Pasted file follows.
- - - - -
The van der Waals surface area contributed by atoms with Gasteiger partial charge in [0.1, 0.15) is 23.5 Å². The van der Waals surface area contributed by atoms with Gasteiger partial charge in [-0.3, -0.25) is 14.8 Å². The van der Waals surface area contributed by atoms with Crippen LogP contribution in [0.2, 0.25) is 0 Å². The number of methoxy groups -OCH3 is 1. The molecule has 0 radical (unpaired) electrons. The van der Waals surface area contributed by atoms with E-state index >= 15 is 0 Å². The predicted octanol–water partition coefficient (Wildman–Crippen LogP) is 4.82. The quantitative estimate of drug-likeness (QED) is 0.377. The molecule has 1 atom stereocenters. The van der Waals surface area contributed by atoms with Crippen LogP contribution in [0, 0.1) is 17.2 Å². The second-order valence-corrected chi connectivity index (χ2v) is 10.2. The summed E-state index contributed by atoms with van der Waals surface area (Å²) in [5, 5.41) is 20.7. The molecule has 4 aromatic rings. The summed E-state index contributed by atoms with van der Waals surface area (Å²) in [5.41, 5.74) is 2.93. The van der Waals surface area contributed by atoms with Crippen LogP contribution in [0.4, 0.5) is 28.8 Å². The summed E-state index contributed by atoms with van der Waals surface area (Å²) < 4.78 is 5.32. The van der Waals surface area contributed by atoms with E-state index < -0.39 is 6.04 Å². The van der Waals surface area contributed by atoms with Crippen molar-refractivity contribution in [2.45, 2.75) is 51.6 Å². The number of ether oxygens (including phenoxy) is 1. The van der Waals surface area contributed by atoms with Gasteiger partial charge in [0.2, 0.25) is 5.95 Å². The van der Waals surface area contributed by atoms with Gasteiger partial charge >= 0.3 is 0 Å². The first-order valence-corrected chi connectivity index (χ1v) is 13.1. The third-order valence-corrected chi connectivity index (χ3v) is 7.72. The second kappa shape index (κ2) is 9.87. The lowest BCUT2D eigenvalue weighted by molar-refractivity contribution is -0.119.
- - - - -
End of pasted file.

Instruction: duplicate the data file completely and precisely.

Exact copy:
The van der Waals surface area contributed by atoms with Gasteiger partial charge in [0.1, 0.15) is 23.5 Å². The van der Waals surface area contributed by atoms with Gasteiger partial charge in [-0.3, -0.25) is 14.8 Å². The van der Waals surface area contributed by atoms with Crippen LogP contribution in [0.2, 0.25) is 0 Å². The number of methoxy groups -OCH3 is 1. The molecule has 0 radical (unpaired) electrons. The van der Waals surface area contributed by atoms with E-state index >= 15 is 0 Å². The predicted octanol–water partition coefficient (Wildman–Crippen LogP) is 4.82. The quantitative estimate of drug-likeness (QED) is 0.377. The molecule has 1 atom stereocenters. The van der Waals surface area contributed by atoms with Crippen LogP contribution in [0, 0.1) is 17.2 Å². The second-order valence-corrected chi connectivity index (χ2v) is 10.2. The summed E-state index contributed by atoms with van der Waals surface area (Å²) in [5, 5.41) is 20.7. The molecule has 4 aromatic rings. The summed E-state index contributed by atoms with van der Waals surface area (Å²) in [5.41, 5.74) is 2.93. The van der Waals surface area contributed by atoms with Crippen LogP contribution in [0.4, 0.5) is 28.8 Å². The summed E-state index contributed by atoms with van der Waals surface area (Å²) < 4.78 is 5.32. The van der Waals surface area contributed by atoms with E-state index < -0.39 is 6.04 Å². The van der Waals surface area contributed by atoms with Crippen molar-refractivity contribution in [2.45, 2.75) is 51.6 Å². The number of ether oxygens (including phenoxy) is 1. The van der Waals surface area contributed by atoms with Gasteiger partial charge in [0.2, 0.25) is 5.95 Å². The van der Waals surface area contributed by atoms with Gasteiger partial charge >= 0.3 is 0 Å². The first-order valence-corrected chi connectivity index (χ1v) is 13.1. The third-order valence-corrected chi connectivity index (χ3v) is 7.72. The second kappa shape index (κ2) is 9.87. The lowest BCUT2D eigenvalue weighted by molar-refractivity contribution is -0.119.